When is the right time for a player to go?

Footballers want to play at the highest level, clubs need money and Europe comes calling. So why the hand-wringing when a young player decides to chase his dream overseas?

With the hype surrounding the departure of Tom Rogic – and possibly Matt Ryan and Bernie Ibini – from the Central Coast Mariners to Europe, it is a pertinent time to examine the question of when is the right time for our young players to head overseas?

Firstly, we need to understand that we are a feeder league and our best players will always be looking to move on. There is nothing wrong with this, and in this regard we are no different to many other bigger footballing countries. Unless you are in the EPL, Bundesliga, La Liga, or Serie A there are always going to be bigger and better leagues that players aspire to play in.

Countries like Holland, France, Belgium, Turkey, and all the Scandinavian and Eastern European countries have huge footballing histories and traditions and have football as their no.1 sport, yet these nations understand their position in the world game and the economics of the sport, in which transfer fees play an integral role in the financial sustainability of their clubs.

Players always want to test themselves at the highest level, and the fact that various national team managers have repeatedly made the point that those with Socceroo aspirations need to be playing overseas just reinforces this message. We are not going to achieve our ambition as a nation of being involved in the knock-out stages of World Cups with a squad of A-League players.

It-s easy for pundits to sit back and criticise what they perceive as the lack of value received in transfer fees for Australian players, but market forces dictate transfer prices, not the armchair musings of Championship Manager aficionados and keyboard warriors.

If a club is well known to be in financial dire straits, football is no different to any other industry in that opportunists will take the chance to asset strip the ailing organisation.

In the corporate world this is called entrepreneurialism and is widely lauded as being astute business practise, yet, in the A-League, it is treated as somehow underhanded and distasteful.

Let-s be clear about one thing – no club is forced to sell a player. If they are not happy with the transfer fee on offer they are no obligated to accept it (unless there is some sort of trigger clause in a player-s contract, but that is a different matter).

So now we move onto the question of timing. This is a tricky one. Is 25 games enough experience, or 50? I think each player has to be judged on his own merits. It-s a brave (some would say foolish) player that turns down a move to a UEFA Category 1 club because, in his plan, he ideally wanted to move a year later.

Opportunities don-t always present themselves at the perfect time and you can never be sure that another opportunity will arise.

It-s easy to roll out the line that “if you-re good enough you will get your move” but this is a very naïve and casual approach to a very short career, which, in my experience, can be made or broken in an instant by poor decision making.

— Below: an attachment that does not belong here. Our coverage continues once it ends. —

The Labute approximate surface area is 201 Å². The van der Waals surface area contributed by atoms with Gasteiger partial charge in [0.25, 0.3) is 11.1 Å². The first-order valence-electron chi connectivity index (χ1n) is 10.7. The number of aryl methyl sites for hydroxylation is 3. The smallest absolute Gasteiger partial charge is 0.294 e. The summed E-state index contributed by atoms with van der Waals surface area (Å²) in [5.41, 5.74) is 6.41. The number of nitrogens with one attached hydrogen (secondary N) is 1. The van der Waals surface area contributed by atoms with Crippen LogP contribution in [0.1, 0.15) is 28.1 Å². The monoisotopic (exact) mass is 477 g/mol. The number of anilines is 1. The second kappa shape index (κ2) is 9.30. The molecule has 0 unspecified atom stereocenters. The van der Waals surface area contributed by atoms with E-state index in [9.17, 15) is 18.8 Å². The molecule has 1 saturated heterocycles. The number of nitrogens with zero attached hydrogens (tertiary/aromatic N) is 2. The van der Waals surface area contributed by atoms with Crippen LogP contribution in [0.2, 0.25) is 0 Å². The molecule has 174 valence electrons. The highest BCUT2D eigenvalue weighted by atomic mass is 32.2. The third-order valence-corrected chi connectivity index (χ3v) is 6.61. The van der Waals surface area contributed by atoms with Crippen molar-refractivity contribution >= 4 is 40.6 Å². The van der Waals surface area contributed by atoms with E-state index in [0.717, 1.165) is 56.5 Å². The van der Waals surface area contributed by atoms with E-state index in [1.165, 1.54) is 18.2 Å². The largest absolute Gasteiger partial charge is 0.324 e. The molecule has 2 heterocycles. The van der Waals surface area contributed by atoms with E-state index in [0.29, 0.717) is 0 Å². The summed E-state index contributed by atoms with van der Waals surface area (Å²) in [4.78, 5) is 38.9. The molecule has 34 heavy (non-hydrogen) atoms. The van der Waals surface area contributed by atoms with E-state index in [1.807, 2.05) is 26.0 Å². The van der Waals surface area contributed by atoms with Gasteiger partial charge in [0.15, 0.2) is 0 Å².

As much as we may not want to hear it, the Australian domestic league is still regarded as a backwater in global footballing circles.

When our players are competing for interest from European teams they are not just competing against all the young players from Europe that are right under the noses of local scouts, but also the hordes of South Americans and Africans also desperate for an upward career move.

Throw in the complicating factor of a lack of an EU passport, which hampers many Australians from obtaining the necessary work permits in Europe, and you soon begin to realise that it is a buyers market, and that players can be forgiven for making hay while the sun shines if a European team shows interest in them.

Football is the biggest sport in the world, with millions of players worldwide all aspiring to the top leagues of England, Spain, Italy and Germany.

Clearly, not all young talented players (especially those with non-EU status) are going to end up in the higher echelons of European football. Does this mean they should stay here? Is a move to Austria, Serbia, or Switzerland such a disgraceful thing?

Sometimes it seems like the cultural cringe that Australians have been guilty of has come full circle. Instead of welcoming overseas interest we now fiercely resist on principle suspicious of the foreign invaders that “pillage” our players.

This is a parochial and unhelpful attitude that will not help us achieve our goals of competing as a national team at the highest level.

There is no right or wrong answer to the question of when a player should leave. Players need to be careful that they are not jumping at shadows, but also should be wary of listening too much to the emotional pleas to hang around a bit longer that they will inevitably hear.

However, with the New Zealand Knights, North Queensland Fury and Gold Coast United all folding, compounded by the well publicised financial problems currently faced by the Mariners, the reduction of the ACL spots available to A-League clubs and suggested freeze on salaries, the challenge is to convince players that there is a league worth hanging around for.